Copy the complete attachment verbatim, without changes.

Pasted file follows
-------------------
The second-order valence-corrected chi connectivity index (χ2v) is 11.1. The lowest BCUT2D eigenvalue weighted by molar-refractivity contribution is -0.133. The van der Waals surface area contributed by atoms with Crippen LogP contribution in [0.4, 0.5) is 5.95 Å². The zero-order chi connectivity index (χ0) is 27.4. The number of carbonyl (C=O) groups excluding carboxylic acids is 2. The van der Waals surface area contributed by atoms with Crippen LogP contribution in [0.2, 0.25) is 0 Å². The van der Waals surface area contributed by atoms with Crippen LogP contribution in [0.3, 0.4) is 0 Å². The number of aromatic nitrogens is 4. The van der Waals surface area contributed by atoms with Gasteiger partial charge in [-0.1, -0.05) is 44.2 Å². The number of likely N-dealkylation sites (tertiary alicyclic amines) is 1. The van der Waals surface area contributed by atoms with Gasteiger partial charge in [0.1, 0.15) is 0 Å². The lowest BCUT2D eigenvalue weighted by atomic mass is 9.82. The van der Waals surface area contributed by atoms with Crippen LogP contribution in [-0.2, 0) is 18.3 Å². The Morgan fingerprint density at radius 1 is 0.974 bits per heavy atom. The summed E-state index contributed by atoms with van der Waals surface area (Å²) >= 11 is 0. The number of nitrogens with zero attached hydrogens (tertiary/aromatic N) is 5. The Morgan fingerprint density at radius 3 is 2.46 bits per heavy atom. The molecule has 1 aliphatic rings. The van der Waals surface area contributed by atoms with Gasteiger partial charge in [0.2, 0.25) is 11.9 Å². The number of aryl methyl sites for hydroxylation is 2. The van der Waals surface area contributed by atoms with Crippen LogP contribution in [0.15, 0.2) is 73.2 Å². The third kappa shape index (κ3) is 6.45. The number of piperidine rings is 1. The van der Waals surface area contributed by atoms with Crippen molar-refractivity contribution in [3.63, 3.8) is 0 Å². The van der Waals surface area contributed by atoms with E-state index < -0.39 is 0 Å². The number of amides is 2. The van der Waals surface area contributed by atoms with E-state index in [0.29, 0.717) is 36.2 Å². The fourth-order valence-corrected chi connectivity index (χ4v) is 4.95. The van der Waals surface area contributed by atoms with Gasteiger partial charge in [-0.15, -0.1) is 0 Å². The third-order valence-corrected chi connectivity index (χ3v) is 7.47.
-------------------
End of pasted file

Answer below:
The second-order valence-corrected chi connectivity index (χ2v) is 11.1. The lowest BCUT2D eigenvalue weighted by molar-refractivity contribution is -0.133. The van der Waals surface area contributed by atoms with Crippen LogP contribution in [0.4, 0.5) is 5.95 Å². The zero-order chi connectivity index (χ0) is 27.4. The number of carbonyl (C=O) groups excluding carboxylic acids is 2. The van der Waals surface area contributed by atoms with Crippen LogP contribution in [0.2, 0.25) is 0 Å². The van der Waals surface area contributed by atoms with Crippen LogP contribution in [0.3, 0.4) is 0 Å². The number of aromatic nitrogens is 4. The van der Waals surface area contributed by atoms with Gasteiger partial charge in [-0.1, -0.05) is 44.2 Å². The number of likely N-dealkylation sites (tertiary alicyclic amines) is 1. The van der Waals surface area contributed by atoms with Gasteiger partial charge in [0.1, 0.15) is 0 Å². The lowest BCUT2D eigenvalue weighted by atomic mass is 9.82. The van der Waals surface area contributed by atoms with Crippen LogP contribution in [-0.2, 0) is 18.3 Å². The Morgan fingerprint density at radius 1 is 0.974 bits per heavy atom. The summed E-state index contributed by atoms with van der Waals surface area (Å²) >= 11 is 0. The number of nitrogens with zero attached hydrogens (tertiary/aromatic N) is 5. The Morgan fingerprint density at radius 3 is 2.46 bits per heavy atom. The molecule has 1 aliphatic rings. The van der Waals surface area contributed by atoms with Gasteiger partial charge in [0.2, 0.25) is 11.9 Å². The number of aryl methyl sites for hydroxylation is 2. The van der Waals surface area contributed by atoms with Crippen LogP contribution in [0.15, 0.2) is 73.2 Å². The third kappa shape index (κ3) is 6.45. The number of piperidine rings is 1. The van der Waals surface area contributed by atoms with Crippen molar-refractivity contribution in [3.63, 3.8) is 0 Å². The van der Waals surface area contributed by atoms with E-state index < -0.39 is 0 Å². The number of amides is 2. The van der Waals surface area contributed by atoms with E-state index in [0.29, 0.717) is 36.2 Å². The fourth-order valence-corrected chi connectivity index (χ4v) is 4.95. The van der Waals surface area contributed by atoms with Gasteiger partial charge in [-0.15, -0.1) is 0 Å². The third-order valence-corrected chi connectivity index (χ3v) is 7.47.